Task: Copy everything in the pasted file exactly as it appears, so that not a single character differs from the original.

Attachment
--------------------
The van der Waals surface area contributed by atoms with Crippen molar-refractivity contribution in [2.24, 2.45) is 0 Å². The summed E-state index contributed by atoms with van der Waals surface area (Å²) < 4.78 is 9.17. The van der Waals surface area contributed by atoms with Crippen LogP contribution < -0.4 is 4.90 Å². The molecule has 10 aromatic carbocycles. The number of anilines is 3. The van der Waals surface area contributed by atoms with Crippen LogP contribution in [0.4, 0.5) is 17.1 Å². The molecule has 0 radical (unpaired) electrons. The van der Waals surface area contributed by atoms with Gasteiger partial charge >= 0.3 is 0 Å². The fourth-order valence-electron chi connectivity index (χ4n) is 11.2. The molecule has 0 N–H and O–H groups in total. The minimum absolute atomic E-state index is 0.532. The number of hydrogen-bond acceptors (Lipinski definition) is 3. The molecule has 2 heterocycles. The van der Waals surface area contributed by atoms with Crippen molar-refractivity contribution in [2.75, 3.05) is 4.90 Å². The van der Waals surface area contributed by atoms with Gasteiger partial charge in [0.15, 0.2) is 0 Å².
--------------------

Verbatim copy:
The van der Waals surface area contributed by atoms with Crippen molar-refractivity contribution in [2.24, 2.45) is 0 Å². The summed E-state index contributed by atoms with van der Waals surface area (Å²) < 4.78 is 9.17. The van der Waals surface area contributed by atoms with Crippen LogP contribution < -0.4 is 4.90 Å². The molecule has 10 aromatic carbocycles. The number of anilines is 3. The van der Waals surface area contributed by atoms with Crippen LogP contribution in [0.4, 0.5) is 17.1 Å². The molecule has 0 radical (unpaired) electrons. The van der Waals surface area contributed by atoms with Gasteiger partial charge >= 0.3 is 0 Å². The fourth-order valence-electron chi connectivity index (χ4n) is 11.2. The molecule has 0 N–H and O–H groups in total. The minimum absolute atomic E-state index is 0.532. The number of hydrogen-bond acceptors (Lipinski definition) is 3. The molecule has 2 heterocycles. The van der Waals surface area contributed by atoms with Crippen molar-refractivity contribution in [2.75, 3.05) is 4.90 Å². The van der Waals surface area contributed by atoms with Gasteiger partial charge in [0.15, 0.2) is 0 Å².